Queen Cymbeline rules over a dystopian Britain in the near future. With her two older children stolen years ago, she is enraged when her only child left, Innogen, marries her lover in secret. Innogen’s new husband, Posthumus, is banished and Innogen is left devastated in England.
Melly Still’s production is noted for some obvious ways in which it departs from the original, including the gender swapping of characters, the vaguely futuristic setting and the addition of European languages in a few scenes.
Cymbeline is a strange play. It has domestic quarrels, it has war, it has mistaken identity. You’re not quite sure if it’s a comedy or a tragedy. The plot is all over the place and the resolution scene goes on for such a long time that even the characters get confused. At some point, Posthumus has a dream about his family complaining to Jupiter, and the entire scene is frankly bizarre. Following the previews, the production running time has been cut and it now runs for 3 hours and 20 minutes – longer than Hamlet.
However, to my surprise, I wasn’t bored. With the cuts, the play is fast-paced, surreal and exciting, spanning between locations, perspectives and plots. It may not have deep philosophy or profound messages but it felt like watching a good adventure film. The characters aren’t complex but they’re fun and I found myself rooting for all of them, good and bad ones alike.
The stage, with its spinning towers and moving set, was relatively simple but immersive, showing clear distinction between the locations. Like many others, I was not a fan of the surtitles, especially since a suspended piece of the stage obstructed my view in the second half. I already suspend my disbelief about so many things, I think I can imagine the Italian characters speaking Italian.
One of my favourite parts of the production was the siblings Guideria (gender swapped from Guiderius, played by Natalie Simpson) and Arviragus(James Cooney), Cymbeline’s lost children who grew up in the wilderness of Wales. Their movements and interactions with each other were amusing and heart-warming, and the general niceness of their characters stood out in a world full of evil and messed up people. The funeral scene featured the two singing out the verses, and it felt moving and genuine.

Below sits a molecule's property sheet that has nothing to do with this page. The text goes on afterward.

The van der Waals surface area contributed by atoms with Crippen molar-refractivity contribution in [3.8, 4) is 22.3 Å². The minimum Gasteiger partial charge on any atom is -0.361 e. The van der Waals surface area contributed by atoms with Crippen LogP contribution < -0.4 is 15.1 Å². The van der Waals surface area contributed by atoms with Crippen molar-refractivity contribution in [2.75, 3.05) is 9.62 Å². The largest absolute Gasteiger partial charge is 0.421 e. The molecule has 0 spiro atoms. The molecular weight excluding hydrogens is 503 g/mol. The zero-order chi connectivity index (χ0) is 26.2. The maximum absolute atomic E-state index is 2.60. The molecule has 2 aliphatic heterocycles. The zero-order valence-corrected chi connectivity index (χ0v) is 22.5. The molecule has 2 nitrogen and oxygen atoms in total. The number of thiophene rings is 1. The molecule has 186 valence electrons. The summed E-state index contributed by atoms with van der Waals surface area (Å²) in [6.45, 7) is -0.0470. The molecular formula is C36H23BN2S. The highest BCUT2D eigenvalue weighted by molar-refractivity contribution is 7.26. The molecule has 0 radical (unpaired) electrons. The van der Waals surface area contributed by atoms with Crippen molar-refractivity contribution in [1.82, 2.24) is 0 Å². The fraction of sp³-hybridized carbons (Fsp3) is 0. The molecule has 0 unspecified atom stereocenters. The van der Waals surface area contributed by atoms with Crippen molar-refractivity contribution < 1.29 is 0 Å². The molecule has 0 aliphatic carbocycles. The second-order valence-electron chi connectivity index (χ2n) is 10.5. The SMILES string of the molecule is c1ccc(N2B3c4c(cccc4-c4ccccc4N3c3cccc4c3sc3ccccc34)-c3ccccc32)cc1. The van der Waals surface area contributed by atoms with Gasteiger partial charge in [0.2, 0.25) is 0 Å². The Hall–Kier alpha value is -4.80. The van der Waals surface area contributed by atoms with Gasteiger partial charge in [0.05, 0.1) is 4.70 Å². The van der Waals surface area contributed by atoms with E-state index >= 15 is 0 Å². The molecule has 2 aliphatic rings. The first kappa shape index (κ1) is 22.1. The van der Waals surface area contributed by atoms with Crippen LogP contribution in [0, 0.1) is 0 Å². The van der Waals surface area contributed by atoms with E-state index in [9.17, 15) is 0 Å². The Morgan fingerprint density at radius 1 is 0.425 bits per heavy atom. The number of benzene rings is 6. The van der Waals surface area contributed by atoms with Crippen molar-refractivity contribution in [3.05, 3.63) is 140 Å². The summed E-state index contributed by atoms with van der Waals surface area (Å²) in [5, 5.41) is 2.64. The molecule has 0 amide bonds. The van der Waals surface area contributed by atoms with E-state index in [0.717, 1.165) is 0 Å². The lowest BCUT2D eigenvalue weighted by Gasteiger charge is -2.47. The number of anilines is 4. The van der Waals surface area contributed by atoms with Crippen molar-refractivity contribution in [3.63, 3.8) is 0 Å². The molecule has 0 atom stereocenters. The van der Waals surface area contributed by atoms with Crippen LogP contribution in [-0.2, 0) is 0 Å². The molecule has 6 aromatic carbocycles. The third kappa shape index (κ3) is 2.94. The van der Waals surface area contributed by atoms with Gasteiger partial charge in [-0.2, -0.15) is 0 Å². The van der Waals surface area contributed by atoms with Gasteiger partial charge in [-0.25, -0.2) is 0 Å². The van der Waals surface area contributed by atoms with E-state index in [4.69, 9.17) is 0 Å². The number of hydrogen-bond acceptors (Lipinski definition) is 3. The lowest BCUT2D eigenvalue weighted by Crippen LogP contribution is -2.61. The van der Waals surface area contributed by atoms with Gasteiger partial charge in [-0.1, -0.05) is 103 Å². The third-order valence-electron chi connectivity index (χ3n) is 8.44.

The gender swapped characters feel natural: Gillian Bevan’s Queen Cymbeline is regal, awe-inspiring yet vulnerable when it comes to her children; James Clyde’s Duke is an entirely convincing wicked step-father and Kelly Williams’ Pisania is loyal, affectionate and tormented. These characters’ qualities transcend their genders, and while the swap has added new meaning in some actions or lines, the humanity of them ultimately shines through.
I enjoyed the wager between Iachimo, so confidently played by Oliver Johnstone, and Posthumus, played by Hiran Abeysekera. The conversations between these two could easily seem unbelievable as Posthumus comes across as somewhat gullible and extreme in his reactions in the text. In the production, however, you could see the tired and upset Posthumus being carefully manipulated by the charismatic and extremely persuasive Iachimo.
Since I’m talking about music, special mention must go to Cloten’s (Marcus Griffiths) song he performed hoping to catch Innogen’s attention. The performance is subtly humorous, winning Cloten and his mini-band a round of applause in the theatre.
The main character Innogen (the play is called Cymbeline, but we all know it’s a story about Innogen getting screwed over) was played by Bethan Cullinane, and what a relatable Innogen she is. Among all the incompetent, passive and downright evil characters, she is a shining beacon of hope. Her emotions gripped me in every scene she was in, but what I like most about Cullinane’s Innogen was her joy. When she got a letter from her banished husband asking to meet up, she jumped around in happiness, questioning Pisania on how soon they could get to Wales. Her childlike innocence and uncontained joy were genuine and comforting.
Would I recommend it? Yes. For the characters, for the set, for the music. It’s fun and not what you would normally expect from Shakespeare. Even if you don’t like the play, you can still go for Innogen’s magnificent tutu. That’s a foolproof crowd-pleaser right there.
Cymbeline will be in the Royal Shakespeare Theatre until the 15th of October.